Twelve years ago, a Horowhenua library developed its own cataloguing software, brand name KOHA, and released it as open source software, available for others to use and develop around the world.
The Horowhenua library did not protect the brand name KOHA as a trade mark. A US company has now applied to register the word KOHA for computer software. Now the library faces a battle to oppose this application.
Can the Horowhenua library stop the US company from registering the trade mark KOHA? The short answer is yes. The Horowhenua library has prior use of the trade mark KOHA in New Zealand, and there is a good chance the library could successfully oppose the application. But this process is costly. And now the library is raising funds to oppose the application.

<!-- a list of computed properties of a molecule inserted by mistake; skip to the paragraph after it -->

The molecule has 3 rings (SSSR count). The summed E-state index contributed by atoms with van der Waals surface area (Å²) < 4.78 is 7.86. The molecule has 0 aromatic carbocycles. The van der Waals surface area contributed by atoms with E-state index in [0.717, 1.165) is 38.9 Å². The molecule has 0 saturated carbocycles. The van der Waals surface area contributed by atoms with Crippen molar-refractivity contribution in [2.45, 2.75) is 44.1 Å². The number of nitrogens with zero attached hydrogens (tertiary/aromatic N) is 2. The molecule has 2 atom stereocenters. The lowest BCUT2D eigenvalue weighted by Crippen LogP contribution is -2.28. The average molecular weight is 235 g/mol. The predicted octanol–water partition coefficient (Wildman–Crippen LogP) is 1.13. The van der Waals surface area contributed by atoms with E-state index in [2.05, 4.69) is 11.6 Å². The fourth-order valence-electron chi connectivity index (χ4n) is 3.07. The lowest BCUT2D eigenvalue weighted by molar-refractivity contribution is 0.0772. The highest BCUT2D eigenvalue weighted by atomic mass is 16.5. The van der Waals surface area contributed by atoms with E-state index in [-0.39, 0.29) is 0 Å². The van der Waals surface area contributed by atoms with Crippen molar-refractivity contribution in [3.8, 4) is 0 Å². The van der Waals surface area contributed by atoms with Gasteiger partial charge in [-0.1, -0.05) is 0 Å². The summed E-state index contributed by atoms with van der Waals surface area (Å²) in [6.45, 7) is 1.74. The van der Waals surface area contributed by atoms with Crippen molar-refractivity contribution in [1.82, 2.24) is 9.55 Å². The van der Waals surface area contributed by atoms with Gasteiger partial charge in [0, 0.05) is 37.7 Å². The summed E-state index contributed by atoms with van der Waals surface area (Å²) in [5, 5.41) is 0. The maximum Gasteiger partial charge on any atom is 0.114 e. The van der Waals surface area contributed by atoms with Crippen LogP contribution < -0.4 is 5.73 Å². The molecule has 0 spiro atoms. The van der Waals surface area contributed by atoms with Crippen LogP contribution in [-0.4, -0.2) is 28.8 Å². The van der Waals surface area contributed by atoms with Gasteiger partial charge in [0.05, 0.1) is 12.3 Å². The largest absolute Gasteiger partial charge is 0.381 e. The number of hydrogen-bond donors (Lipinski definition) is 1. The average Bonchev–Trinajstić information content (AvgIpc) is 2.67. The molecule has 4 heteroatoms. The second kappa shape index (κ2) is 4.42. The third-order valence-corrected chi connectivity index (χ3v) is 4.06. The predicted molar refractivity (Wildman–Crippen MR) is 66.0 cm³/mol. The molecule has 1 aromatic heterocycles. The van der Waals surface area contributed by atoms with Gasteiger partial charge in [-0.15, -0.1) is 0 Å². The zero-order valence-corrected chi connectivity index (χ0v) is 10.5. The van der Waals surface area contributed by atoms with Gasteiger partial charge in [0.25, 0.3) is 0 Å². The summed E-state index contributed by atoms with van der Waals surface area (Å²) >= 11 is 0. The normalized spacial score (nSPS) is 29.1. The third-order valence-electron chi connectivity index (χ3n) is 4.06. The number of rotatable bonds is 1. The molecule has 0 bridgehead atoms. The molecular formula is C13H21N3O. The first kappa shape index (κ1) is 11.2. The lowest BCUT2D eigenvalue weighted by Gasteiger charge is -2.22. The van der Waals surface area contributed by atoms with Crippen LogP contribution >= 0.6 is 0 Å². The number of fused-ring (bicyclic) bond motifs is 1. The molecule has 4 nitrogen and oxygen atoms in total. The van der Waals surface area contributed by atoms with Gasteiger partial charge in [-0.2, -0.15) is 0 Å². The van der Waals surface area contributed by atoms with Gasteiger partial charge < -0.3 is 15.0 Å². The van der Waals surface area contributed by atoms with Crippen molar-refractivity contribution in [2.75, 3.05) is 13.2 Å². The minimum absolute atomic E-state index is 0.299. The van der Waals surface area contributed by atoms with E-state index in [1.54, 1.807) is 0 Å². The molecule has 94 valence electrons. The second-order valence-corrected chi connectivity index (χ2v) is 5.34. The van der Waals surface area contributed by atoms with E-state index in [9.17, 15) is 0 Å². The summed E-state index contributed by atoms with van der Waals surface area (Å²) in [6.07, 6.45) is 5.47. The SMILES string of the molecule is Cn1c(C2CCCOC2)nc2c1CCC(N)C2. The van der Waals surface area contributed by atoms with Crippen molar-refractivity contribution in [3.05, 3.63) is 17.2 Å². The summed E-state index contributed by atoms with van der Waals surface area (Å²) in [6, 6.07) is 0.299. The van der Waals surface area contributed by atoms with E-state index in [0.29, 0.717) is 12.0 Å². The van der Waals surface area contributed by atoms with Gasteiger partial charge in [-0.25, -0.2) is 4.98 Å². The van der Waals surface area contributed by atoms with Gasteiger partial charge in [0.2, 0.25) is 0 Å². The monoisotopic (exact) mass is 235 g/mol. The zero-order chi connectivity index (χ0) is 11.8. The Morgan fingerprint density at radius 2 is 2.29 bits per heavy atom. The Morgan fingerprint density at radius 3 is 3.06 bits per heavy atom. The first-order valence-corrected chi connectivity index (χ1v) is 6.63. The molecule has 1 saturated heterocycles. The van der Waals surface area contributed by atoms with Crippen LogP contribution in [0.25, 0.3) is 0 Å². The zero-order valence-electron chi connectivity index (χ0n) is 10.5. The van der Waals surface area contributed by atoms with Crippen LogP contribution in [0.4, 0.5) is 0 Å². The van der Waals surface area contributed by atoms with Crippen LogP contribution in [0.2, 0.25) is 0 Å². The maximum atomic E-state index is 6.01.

How can a US company obtain a trade mark for a Māori word in New Zealand? Our trade marks legislation does not have a blanket provision that prevents the registration of Māori words in New Zealand. Instead, a trade mark that features Māori words can only be refused if the use of the trade mark is offensive. The Māori trade marks advisory committee is responsible for deciding whether a trade mark is offensive or not. In this case, the trade mark KOHA was obviously not considered offensive.
What could the library have done to avoid this situation? The library could have registered its trade mark when the product was first released. For a few hundred dollars, this trade mark application would have stopped the US company's application and avoided this situation altogether.
What can others learn from this issue? Before you use a trade mark, make sure you can and do obtain registered trade mark protection. This will place you in a strong position to stop others from adopting your trade mark.
Lynell was featured on TV3 News (6pm, 23 November) commenting on the KOHA trade mark dispute. Click here to watch the news bulletin.